Since taking office, the White House has unveiled several packages of executive actions to rein in so-called ghost guns, promote safe storage of firearms, bolster police forces and expand community violence intervention programs:

Ghost guns

Biden announced a new regulation to contain the use of so-called ghost guns, which are self-assembled firearms that do not have serial numbers and are difficult to track and regulate. Ghost gun kits can be bought online and the weapon can be assembled in as little as 30 minutes.

The rules require anyone purchasing a kit to undergo a background check and requires those selling the kits to mark components with a serial number. It also mandates firearm dealers add a serial number to ghost guns that have already been assembled.

Ghost guns make up a relatively small share of the guns recovered by law enforcement but officials say the weapons have become more common at crime scenes in recent years.

Promoting safe storage of firearms

Biden unveiled a new military and veteran suicide prevention strategy last year that includes promoting safe firearms storage and outlining best practices for firearm dealers.

The plan includes a federal focus on improving lethal means safety, which is a voluntary practice to reduce one’s suicide risk by limiting access to objects that can be used to cause self-harm, including medications, firearms or sharp instruments.

The President directed the Department of Justice to announce a new rule clarifying the obligations firearm dealers have to make secure gun storage or safety devices available for purchase. Biden also directed the Bureau of Alcohol, Tobacco, Firearms and Explosives to issue a best practices guide to all federal firearm dealers to remind them about steps they are legally required to take to keep communities safe.

Other Justice Department actions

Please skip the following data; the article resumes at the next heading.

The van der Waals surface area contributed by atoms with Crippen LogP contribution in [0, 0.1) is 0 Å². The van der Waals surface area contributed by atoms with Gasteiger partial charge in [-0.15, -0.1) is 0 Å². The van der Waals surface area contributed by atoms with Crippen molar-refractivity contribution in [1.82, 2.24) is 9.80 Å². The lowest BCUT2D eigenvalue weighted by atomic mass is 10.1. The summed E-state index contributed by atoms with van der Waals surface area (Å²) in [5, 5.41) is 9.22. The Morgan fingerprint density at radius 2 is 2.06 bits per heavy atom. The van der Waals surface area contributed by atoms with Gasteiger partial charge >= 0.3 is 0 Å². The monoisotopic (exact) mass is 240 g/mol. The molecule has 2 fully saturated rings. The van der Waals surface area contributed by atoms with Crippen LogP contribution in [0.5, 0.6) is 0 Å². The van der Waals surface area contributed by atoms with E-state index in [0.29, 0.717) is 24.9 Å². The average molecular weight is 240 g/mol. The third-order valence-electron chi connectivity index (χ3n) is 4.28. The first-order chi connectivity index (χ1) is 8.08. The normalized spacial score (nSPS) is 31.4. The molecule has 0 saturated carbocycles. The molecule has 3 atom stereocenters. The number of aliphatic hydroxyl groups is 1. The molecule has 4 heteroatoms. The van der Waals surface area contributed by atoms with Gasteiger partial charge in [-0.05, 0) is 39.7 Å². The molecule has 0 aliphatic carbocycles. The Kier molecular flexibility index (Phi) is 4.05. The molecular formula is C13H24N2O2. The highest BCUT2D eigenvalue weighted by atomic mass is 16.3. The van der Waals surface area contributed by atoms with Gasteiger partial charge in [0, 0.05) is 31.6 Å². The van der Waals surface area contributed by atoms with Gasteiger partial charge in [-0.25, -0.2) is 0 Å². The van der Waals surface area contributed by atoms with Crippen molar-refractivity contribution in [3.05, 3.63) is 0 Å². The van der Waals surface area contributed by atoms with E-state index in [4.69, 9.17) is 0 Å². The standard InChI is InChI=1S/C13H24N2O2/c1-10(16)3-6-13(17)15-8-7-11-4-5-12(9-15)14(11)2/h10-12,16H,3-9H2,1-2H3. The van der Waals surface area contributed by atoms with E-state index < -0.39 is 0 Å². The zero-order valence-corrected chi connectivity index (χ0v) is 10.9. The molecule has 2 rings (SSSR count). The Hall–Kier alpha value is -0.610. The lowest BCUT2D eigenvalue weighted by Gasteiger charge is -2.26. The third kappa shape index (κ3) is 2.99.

Last summer, the Justice Department launched an anti-gun trafficking initiative focused on Chicago, Los Angeles, New York, the San Francisco Bay Area and Washington, DC, which are known corridors in which illegal guns are being trafficked and used in deadly shootings and other crimes. The goal of the strike forces is to better coordinate law enforcement agencies across jurisdictions to disrupt trafficking networks.

The Justice Department proposed to clarify the restrictions on stabilizing braces that transform a pistol into a short-barreled rifle. The makeshift short-barreled rifles were used in two mass shootings in Boulder, Colorado, and in Dayton, Ohio.

Biden directed the Justice Department to publish model “red flag” laws for states that allow the temporary removal of guns from people deemed at high risk of harming themselves or others.

Bolstering law enforcement and community violence intervention programs

The $1.9 trillion Covid relief law, or the American Rescue Plan, allocated $350 billion to states, local governments, territories and tribes. The administration says that funding is available for law enforcement purposes as well as to expand community violence intervention programs.

The White House in July also established the White House Community Violence Intervention Collaborative, which is a group that includes mayors, law enforcement and community violence intervention experts. The group says it is examining how to best use American Rescue Plan funding and other public funding to increase investments in “community violence intervention infrastructure.”

ATF nominee

Several groups have praised the President’s appointment of Steve Dettelbach, a former federal prosecutor, to run the Bureau of Alcohol, Tobacco, Firearms and Explosives. If confirmed by the Senate, Dettelbach would be the nation’s top gun regulator.

During a Senate confirmation hearing on Wednesday, the day after the shooting at the elementary school in Uvalde, Dettelbach vowed to lawmakers that he would not be influenced by political considerations if he secures the job.

The President argues Dettelbach’s confirmation by the Senate to the ATF is key to enforcing gun laws and curbing gun crime. The ATF has operated under a series of acting directors since its last Senate-confirmed leader stepped down in 2015, and the Senate last confirmed an ATF nominee in 2013.